If you're here in the Panel Discussion programming block, you might be a lapsed comics reader, trying to find a way back to the JLA Satellite. Or you might someone killing time until you pick up your weekly Wednesday pull list. Or maybe you've said goodbye to dozens of longboxes to embrace the promise of digital comics. Whichever it is, you're still interested in the good stuff.
Welcome, then, to the Panel Discussion
Dozen Sextet, where I pick out just-released or out-soon comics that I think are worth paying attention to. Ready? Then, let's meet the sequential art that'll be draining your wallet this week. Be sure to chime in with the books you'll be picking up or that you think everybody should be reading in the comments.
Batman #15/Batgirl #15/Batman & Robin #15
Thanks to advance copies provided by DC Comics, I've had the chance to read the latest wave of Bat-books tied into the Death of the Family crossover. This event is architected by Scott Snyder and showcases something he excels at, which is the introduction of dark secrets into pre-established continuity. Snyder and his co-creators provide a believable potrait of angst for characters who we'd like to believe are beyond such foibles. This crossover is shaping up to be a real—and likely divisive—milestone in the Batman mythos.
Grendel Omnibus, Vol. 2
The best thing about Matt Wagner's psychological masterwork is the horror-tinged idea that the Grendel persona spreads virally from person to person. This collection of stories centers on the first instance of a person other than Hunter Rose getting overwhelmed by the Grendel personality. Christine Spar's story of vengeance brutally highlights how the obsession that necessitates a costumed identity can also destroy everything in a person's life. Excellent art by the Pander Bros., too.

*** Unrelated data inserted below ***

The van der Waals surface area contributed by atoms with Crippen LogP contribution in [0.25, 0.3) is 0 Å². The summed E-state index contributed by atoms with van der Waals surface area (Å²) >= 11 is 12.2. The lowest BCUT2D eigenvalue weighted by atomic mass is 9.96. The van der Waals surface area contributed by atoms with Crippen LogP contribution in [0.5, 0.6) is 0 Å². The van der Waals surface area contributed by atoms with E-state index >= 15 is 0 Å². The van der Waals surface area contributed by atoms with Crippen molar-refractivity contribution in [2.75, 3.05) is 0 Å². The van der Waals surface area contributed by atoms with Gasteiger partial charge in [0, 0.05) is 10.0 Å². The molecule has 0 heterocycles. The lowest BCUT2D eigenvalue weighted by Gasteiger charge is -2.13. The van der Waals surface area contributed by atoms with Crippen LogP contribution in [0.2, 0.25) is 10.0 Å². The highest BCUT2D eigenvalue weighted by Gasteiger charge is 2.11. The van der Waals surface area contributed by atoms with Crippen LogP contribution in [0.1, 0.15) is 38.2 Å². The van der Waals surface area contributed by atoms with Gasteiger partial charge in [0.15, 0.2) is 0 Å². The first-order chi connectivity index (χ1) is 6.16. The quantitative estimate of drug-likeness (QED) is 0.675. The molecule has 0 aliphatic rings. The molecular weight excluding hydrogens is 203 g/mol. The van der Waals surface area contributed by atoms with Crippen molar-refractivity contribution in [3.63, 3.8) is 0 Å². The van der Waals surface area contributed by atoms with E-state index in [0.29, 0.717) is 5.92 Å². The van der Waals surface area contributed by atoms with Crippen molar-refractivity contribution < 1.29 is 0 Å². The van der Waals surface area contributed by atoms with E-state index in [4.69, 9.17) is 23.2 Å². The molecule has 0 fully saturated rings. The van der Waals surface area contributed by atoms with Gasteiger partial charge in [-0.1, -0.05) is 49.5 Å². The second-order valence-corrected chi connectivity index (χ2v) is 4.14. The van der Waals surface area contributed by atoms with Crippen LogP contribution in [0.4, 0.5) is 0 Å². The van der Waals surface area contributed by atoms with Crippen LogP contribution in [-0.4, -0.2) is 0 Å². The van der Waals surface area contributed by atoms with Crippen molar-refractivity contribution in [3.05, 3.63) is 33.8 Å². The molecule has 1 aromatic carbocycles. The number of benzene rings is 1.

What if the delivery people zipping along on scooters bringing you Chinese takeout also did other, dirtier jobs, too? That's the high concept behind Brian Wood's great, foulmouthed Couriers series, which are all collected in one place for the first time. There's a real sense of speed, threat and menace to the pages generated by Wood and artist Rob G., and the fast, loose stories told here are really enjoyable in a pulpy sort of way. You'll never look at a scooter—or the people driving them—the same way again.
Ultimate X-Men #20
Marvel's X-Men concept has won loads of fans over the years for being an extremely malleable cultural metaphor, commenting on everything from race, gay rights and adolescence. Brian Wood's been taking it to a dark, politically charged place since he's taken over the writing chores and this issue might continues that trend. Mutants in the Ultimate Universe find themselves on a segregated stretch of the American southwest and while it's the chance for a new homeland, it's also an unstable society waiting to explode. A great take on the tensions that outlier communities can harbor.